Objective: To examine the value of the American College of Rheumatology (ACR) 1990 criteria for Henoch-Schönlein purpura (HSP) and hypersensitivity vasculitis (HSV) and the Chapel Hill Consensus Conference (CHCC) definition of cutaneous leukocytoclastic angiitis (CLA) in the classification of cutaneous vasculitis and to estimate the annual incidence of biopsy proven cutaneous vasculitis in a well defined population.
Methods: ACR criteria for HSP and HSV and the CHCC definition for CLA and HSP were applied to an unselected cohort of 84 patients with biopsy proven cutaneous vasculitis attending a single district hospital in the United Kingdom between January 1990 and December 1994.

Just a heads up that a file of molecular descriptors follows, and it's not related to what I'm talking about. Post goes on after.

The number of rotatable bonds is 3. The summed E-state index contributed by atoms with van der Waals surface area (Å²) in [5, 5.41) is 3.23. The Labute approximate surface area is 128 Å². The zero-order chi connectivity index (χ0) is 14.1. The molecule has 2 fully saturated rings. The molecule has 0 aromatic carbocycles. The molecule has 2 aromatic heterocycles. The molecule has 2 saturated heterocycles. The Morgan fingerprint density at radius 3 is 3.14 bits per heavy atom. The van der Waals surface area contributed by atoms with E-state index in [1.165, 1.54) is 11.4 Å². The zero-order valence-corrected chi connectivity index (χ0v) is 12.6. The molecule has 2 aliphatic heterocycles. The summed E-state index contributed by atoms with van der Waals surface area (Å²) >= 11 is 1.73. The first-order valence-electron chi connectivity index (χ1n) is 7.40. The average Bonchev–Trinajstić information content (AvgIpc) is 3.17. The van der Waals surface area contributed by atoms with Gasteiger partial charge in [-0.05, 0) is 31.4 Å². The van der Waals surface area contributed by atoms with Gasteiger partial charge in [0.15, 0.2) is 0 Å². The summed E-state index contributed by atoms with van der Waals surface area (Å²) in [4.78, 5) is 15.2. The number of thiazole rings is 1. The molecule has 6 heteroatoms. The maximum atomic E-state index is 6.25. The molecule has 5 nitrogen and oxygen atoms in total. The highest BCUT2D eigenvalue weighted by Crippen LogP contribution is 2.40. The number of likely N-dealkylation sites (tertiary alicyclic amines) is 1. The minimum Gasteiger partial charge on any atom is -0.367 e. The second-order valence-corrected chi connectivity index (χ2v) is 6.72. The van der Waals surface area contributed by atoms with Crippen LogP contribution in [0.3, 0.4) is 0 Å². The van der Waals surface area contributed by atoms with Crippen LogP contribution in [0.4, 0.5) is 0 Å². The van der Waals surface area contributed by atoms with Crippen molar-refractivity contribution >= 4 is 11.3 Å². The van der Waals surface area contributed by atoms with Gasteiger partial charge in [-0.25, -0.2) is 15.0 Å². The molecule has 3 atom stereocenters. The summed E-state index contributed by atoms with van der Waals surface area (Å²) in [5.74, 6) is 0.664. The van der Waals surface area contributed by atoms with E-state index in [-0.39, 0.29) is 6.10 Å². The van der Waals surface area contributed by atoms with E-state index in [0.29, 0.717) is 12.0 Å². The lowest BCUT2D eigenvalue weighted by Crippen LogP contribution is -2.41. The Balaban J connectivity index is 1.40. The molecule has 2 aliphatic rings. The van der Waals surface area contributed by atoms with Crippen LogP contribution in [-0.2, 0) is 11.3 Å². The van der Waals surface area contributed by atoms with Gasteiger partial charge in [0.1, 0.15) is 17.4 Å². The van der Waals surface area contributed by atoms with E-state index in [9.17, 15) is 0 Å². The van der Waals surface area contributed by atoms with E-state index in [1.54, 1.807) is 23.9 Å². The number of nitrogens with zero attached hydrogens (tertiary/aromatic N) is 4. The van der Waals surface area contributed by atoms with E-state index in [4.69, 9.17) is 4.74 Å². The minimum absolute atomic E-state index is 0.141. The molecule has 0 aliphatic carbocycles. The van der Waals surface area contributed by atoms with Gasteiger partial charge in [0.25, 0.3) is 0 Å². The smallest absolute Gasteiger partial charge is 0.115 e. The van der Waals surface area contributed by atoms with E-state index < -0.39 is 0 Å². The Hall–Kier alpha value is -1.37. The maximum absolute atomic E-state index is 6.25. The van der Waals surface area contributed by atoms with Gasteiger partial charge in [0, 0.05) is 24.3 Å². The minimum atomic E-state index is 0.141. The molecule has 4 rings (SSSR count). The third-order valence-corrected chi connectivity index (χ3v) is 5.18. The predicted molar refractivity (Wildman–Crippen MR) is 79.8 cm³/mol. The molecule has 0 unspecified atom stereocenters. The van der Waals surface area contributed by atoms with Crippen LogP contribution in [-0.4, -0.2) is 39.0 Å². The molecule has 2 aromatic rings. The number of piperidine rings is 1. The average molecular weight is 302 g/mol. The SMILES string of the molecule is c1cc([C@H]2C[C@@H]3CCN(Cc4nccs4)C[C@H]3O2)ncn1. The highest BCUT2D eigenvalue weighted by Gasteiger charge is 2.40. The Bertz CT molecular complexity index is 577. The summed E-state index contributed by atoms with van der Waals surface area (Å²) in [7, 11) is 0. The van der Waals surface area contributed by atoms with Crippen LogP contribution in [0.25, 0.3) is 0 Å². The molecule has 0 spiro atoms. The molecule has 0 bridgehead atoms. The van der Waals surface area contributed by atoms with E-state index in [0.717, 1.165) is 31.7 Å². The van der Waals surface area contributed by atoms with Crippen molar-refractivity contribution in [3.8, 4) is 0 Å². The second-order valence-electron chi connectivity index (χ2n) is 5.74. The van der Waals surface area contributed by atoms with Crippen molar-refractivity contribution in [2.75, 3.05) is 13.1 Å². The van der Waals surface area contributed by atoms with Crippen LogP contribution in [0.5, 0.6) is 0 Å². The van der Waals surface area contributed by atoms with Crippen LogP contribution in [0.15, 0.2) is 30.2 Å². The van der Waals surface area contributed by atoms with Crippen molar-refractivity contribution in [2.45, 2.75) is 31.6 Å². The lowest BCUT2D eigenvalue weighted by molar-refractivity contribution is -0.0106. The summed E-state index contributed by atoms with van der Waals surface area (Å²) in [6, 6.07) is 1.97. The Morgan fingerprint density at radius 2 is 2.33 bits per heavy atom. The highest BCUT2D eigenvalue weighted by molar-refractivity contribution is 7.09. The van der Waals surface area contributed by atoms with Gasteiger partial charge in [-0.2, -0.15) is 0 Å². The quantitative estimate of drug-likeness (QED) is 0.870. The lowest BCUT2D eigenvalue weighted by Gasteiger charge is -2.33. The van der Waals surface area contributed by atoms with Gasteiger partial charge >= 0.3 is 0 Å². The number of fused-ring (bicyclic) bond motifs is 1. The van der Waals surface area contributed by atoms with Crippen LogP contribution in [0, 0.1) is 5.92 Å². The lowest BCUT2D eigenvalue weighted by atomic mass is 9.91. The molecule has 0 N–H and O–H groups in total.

Results: Thirty-seven patients fulfilled ACR criteria for HSV, of whom 27 also fulfilled the ACR criteria for HSP. Thirty-two patients met the CHCC definition for CLA and 7 the CHCC definition for HSP. The overall annual incidence of cutaneous vasculitis was 38.6/million (95% CI 30.6-48.1), and for CLA 15.4/million (95% CI 10.6-21.8).
Conclusion: The ACR 1990 criteria for HSP and HSV overlap; the CHCC definitions for CLA and HSP provide clearer distinction. Cutaneous vasculitis is as common as systemic vasculitis.